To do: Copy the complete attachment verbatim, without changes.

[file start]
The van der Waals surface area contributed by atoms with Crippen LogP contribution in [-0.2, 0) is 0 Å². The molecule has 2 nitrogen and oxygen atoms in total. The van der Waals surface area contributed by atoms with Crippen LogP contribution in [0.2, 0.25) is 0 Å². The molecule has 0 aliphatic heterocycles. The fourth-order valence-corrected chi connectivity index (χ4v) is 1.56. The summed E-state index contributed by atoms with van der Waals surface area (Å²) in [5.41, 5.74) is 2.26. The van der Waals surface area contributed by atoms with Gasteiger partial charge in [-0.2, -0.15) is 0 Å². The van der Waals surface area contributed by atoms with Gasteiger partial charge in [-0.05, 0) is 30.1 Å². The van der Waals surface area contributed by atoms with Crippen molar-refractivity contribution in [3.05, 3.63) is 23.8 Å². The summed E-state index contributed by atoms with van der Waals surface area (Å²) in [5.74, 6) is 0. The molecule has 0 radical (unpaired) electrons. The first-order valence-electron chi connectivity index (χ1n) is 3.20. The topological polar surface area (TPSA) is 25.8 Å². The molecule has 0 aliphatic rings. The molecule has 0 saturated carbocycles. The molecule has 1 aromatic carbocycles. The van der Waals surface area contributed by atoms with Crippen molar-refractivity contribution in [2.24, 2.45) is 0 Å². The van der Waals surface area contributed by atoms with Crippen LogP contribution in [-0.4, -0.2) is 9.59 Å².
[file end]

The van der Waals surface area contributed by atoms with Crippen LogP contribution in [-0.2, 0) is 0 Å². The molecule has 2 nitrogen and oxygen atoms in total. The van der Waals surface area contributed by atoms with Crippen LogP contribution in [0.2, 0.25) is 0 Å². The molecule has 0 aliphatic heterocycles. The fourth-order valence-corrected chi connectivity index (χ4v) is 1.56. The summed E-state index contributed by atoms with van der Waals surface area (Å²) in [5.41, 5.74) is 2.26. The van der Waals surface area contributed by atoms with Gasteiger partial charge in [-0.2, -0.15) is 0 Å². The van der Waals surface area contributed by atoms with Gasteiger partial charge in [-0.05, 0) is 30.1 Å². The van der Waals surface area contributed by atoms with Crippen molar-refractivity contribution in [3.05, 3.63) is 23.8 Å². The summed E-state index contributed by atoms with van der Waals surface area (Å²) in [5.74, 6) is 0. The molecule has 0 radical (unpaired) electrons. The first-order valence-electron chi connectivity index (χ1n) is 3.20. The topological polar surface area (TPSA) is 25.8 Å². The molecule has 0 aliphatic rings. The molecule has 0 saturated carbocycles. The molecule has 1 aromatic carbocycles. The van der Waals surface area contributed by atoms with Crippen molar-refractivity contribution in [2.24, 2.45) is 0 Å². The van der Waals surface area contributed by atoms with Crippen LogP contribution in [-0.4, -0.2) is 9.59 Å².